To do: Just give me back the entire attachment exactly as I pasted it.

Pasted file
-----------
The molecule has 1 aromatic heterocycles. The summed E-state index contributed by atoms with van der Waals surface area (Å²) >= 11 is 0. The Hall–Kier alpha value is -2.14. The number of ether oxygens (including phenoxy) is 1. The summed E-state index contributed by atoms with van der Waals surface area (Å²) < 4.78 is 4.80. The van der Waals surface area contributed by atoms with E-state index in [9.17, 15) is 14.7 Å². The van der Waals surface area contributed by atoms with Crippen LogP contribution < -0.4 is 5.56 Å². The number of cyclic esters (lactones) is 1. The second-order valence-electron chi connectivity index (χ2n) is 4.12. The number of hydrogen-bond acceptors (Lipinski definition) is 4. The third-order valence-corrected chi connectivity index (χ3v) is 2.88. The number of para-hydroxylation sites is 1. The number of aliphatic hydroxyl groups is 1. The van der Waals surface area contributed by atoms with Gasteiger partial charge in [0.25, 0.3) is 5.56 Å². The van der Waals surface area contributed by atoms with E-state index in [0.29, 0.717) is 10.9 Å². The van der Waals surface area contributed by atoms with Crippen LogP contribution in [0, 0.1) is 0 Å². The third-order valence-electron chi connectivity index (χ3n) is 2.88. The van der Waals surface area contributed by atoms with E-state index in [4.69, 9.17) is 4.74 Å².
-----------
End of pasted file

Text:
The molecule has 1 aromatic heterocycles. The summed E-state index contributed by atoms with van der Waals surface area (Å²) >= 11 is 0. The Hall–Kier alpha value is -2.14. The number of ether oxygens (including phenoxy) is 1. The summed E-state index contributed by atoms with van der Waals surface area (Å²) < 4.78 is 4.80. The van der Waals surface area contributed by atoms with E-state index in [9.17, 15) is 14.7 Å². The van der Waals surface area contributed by atoms with Crippen LogP contribution < -0.4 is 5.56 Å². The number of cyclic esters (lactones) is 1. The second-order valence-electron chi connectivity index (χ2n) is 4.12. The number of hydrogen-bond acceptors (Lipinski definition) is 4. The third-order valence-corrected chi connectivity index (χ3v) is 2.88. The number of para-hydroxylation sites is 1. The number of aliphatic hydroxyl groups is 1. The van der Waals surface area contributed by atoms with Gasteiger partial charge in [0.25, 0.3) is 5.56 Å². The van der Waals surface area contributed by atoms with E-state index in [0.29, 0.717) is 10.9 Å². The van der Waals surface area contributed by atoms with Crippen LogP contribution in [0, 0.1) is 0 Å². The third-order valence-electron chi connectivity index (χ3n) is 2.88. The van der Waals surface area contributed by atoms with E-state index in [4.69, 9.17) is 4.74 Å².